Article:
but also the shame and the guilt and the pain.
I saved myself but I still feel like I’m walking on knives.
Rape culture is “Stefanie, you weren’t really raped, you were
one of the lucky ones.”
Because my body wasn’t penetrated by a penis,
but fingers instead, that I should feel lucky.
I should get on my hands and knees and say, thank you.
Thank you for being so kind.
Rape culture is “things could have been worse.”
“It’s been a month, Stefanie. Get out of bed.”
“You’ll have to get over this eventually.”
“Don’t let it ruin your life.”
Rape culture is he told you that after he touched you,
no one would ever want you again.
And you believed him.
Rape culture is telling your daughters not to get raped,
instead of teaching your sons how to treat all women.
That sex is not a right. You are not entitled to this.
The worst possible thing you can call a woman is a
slut, a whore, a bitch.
The worst possible thing you can call a man is a
bitch, a pussy, a girl.
The worst thing you can call a girl is a girl.
The worst thing you can call a guy is a girl.
Being a woman is the ultimate rejection,
the ultimate dismissal of strength and power, the
When I have a daughter,
I will tell her that she is not
When I have a daughter, she will know how to fight.
I will look at her like the sun when she comes home
with anger in her fists.
Because we are human beings and we do not
always have to take what we are given.
They all tell her not to fight fire with fire,
but that is only because they are afraid of her flames.
I will teach her the value of the word “no” so that
when she hears it, she will not question it.
Don’t you dare apologize for the fierce love
you have for yourself
and the lengths you go to preserve it.
I am alive because of the fierce love I have
for myself, and because my father taught me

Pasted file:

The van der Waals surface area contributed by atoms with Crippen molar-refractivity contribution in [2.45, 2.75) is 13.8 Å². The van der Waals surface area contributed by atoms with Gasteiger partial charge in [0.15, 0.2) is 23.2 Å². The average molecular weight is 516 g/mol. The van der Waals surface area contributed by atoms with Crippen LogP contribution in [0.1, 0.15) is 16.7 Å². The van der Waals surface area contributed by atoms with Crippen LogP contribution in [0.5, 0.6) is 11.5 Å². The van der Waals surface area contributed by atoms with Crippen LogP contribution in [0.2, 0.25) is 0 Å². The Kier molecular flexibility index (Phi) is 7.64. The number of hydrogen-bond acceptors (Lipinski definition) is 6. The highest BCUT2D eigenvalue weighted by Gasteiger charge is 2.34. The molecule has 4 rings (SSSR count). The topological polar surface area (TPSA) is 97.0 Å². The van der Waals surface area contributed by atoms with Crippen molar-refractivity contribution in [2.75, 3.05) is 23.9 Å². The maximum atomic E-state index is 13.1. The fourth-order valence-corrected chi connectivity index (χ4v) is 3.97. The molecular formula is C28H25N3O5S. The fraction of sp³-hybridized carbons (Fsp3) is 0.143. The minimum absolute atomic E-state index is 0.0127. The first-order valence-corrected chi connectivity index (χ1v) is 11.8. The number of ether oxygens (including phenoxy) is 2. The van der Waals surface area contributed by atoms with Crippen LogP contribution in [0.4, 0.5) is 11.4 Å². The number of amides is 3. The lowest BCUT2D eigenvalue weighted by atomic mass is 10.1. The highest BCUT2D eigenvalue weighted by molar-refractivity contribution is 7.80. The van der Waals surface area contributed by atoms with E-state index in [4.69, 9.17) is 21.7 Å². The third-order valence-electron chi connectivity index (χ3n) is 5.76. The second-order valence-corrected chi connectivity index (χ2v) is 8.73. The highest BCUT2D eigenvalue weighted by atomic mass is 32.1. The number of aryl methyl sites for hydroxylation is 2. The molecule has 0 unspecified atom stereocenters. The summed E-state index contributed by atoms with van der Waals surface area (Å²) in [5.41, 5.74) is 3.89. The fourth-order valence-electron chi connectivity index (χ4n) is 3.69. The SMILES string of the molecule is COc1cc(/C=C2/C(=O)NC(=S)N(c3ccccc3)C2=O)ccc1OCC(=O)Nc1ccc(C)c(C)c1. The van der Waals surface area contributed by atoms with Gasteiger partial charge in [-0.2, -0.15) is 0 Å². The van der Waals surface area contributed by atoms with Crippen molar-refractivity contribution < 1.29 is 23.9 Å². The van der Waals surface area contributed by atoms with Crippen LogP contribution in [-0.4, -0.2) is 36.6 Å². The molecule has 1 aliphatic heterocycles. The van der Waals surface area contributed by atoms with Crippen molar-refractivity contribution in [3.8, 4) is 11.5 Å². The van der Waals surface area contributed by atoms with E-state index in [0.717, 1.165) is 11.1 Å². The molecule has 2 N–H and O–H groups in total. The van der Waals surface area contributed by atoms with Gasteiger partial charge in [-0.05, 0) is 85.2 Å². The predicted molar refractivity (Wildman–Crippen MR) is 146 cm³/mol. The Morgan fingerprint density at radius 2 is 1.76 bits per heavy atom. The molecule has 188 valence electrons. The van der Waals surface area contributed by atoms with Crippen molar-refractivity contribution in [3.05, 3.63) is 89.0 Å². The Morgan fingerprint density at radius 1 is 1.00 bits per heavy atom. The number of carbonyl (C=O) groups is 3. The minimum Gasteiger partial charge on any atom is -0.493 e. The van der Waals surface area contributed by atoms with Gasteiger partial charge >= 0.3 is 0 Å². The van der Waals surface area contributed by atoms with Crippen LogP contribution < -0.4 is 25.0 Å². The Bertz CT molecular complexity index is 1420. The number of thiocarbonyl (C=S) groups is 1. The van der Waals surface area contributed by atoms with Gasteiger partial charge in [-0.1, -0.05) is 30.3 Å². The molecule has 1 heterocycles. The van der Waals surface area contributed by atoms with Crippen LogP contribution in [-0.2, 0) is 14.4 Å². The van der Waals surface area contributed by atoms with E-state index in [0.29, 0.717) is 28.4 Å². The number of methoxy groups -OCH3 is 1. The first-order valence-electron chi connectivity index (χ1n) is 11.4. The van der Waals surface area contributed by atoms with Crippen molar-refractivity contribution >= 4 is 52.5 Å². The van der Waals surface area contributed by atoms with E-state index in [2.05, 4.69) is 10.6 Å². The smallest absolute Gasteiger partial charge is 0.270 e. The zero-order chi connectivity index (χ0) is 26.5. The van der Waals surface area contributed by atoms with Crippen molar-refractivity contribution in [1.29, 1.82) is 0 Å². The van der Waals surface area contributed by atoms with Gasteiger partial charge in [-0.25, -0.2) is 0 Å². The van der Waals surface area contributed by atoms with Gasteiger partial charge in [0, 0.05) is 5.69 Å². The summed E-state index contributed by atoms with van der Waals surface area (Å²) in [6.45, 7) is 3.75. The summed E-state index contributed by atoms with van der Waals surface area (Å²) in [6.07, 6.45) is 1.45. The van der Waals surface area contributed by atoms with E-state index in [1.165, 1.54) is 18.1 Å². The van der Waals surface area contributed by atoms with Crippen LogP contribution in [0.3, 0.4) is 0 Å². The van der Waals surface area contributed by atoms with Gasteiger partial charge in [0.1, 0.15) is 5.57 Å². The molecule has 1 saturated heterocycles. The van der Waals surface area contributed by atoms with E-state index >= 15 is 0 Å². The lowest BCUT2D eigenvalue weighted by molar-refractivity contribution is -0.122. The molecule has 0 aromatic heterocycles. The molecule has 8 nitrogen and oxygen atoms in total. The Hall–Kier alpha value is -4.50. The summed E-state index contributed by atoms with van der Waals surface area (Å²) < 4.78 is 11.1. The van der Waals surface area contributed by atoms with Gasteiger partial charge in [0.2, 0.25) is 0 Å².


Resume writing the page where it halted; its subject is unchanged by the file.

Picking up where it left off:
to protect that.
He taught me that sometimes, I have to do
my own bit of saving, pick myself off the
ground and wipe the dirt off my face,
because at the end of the day,
there is only me.
I am alive because my mother taught me
to love myself.
She taught me that I am an enigma - a
mystery, a paradox, an unfinished masterpiece and
I must love myself enough to see how I turn out.
I am alive because even beaten, voiceless, and back
against the wall, I knew there was an ounce of me
worth fighting for.
And for that, I thank my parents.
Instead of teaching my daughter to cover herself up,
I will show her how to be exposed.
Because no is not “convince me”.
No is not “I want it”.
You call me,
“Little lady, pretty girl, beautiful woman.”
But I am not any of these things for you.
I am exploding light,
my daughter will be exploding light,
better cover your eyes.
With: 261 notes
every girl is a riot grrrl
Alien She ♀ Bikini Kill || Oh Bondage, Up Yours! ♀ X-Ray Spex || Cherry Bomb ♀ Joan Jett & the Runaways || Cool Schmool ♀ Bratmobile || Chick Habit ♀ April March || Nanny Nanny Boo Boo ♀ Le Tigre || Celebrity Skin ♀ Hole || Boys Wanna Be Her ♀ Peaches || Rebel Girl ♀ Bikini Kill || Rip Her to Shreds ♀ Blondie || Supervixen ♀ Garbage || Strawberry Gashes ♀ Jack Off Jill || Deceptacon ♀ Le Tigre || Bruise Violet ♀ Babes in Toyland || Bitch ♀ The Plasticines
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With the release of Kathleen Hanna’s new album, Run Fast, by her new group the Julie Ruin occasioning multiple profiles by publications far and wide, including our cover story from early last month, we thought it might be an appropriate time to spotlight some lesser-known facts about the Riot Grrrl pioneer.
1. She was a karaoke host.
"In Olympia at a gay bar. My hostess song was the Clash, and another one to [Kool and the Gang’s] ‘Celebration’. It supplemented the Bikini Kill income, and other stuff I did. Like, living in Olympia, you only paid $100 for rent. So, if you made $100 karaoke hosting or DJing… rent’s covered! And then Bikini Kill paid for food. For my mozzarella sticks, which were my primary, go-to meal."
2. Kim Gordon accidentally spoiled her birthday surprise.
"My 30th birthday was a surprise party, and the whole day I was crying because my mom didn’t call me, and I was just like, ‘She’s such a bitch, I hate her.’ And then I walked up the stairs to this sushi place and my mom and my aunt were there, and I realized she didn’t call me because they were on a plane. Adam [Horovitz] flew them in. But Kim Gordon kinda ruined my party because her and her friend were walking up the stairs to the sushi restaurant and they were late. I was like, ‘Oh, this is really weird, this is such a random restaurant, why would you be here?’ And then I was like, ‘Oh, it’s a surprise party!’ But I feel like that happens at every surprise party. Five seconds before you walk in, you’re like, ‘This is a surprise party.’"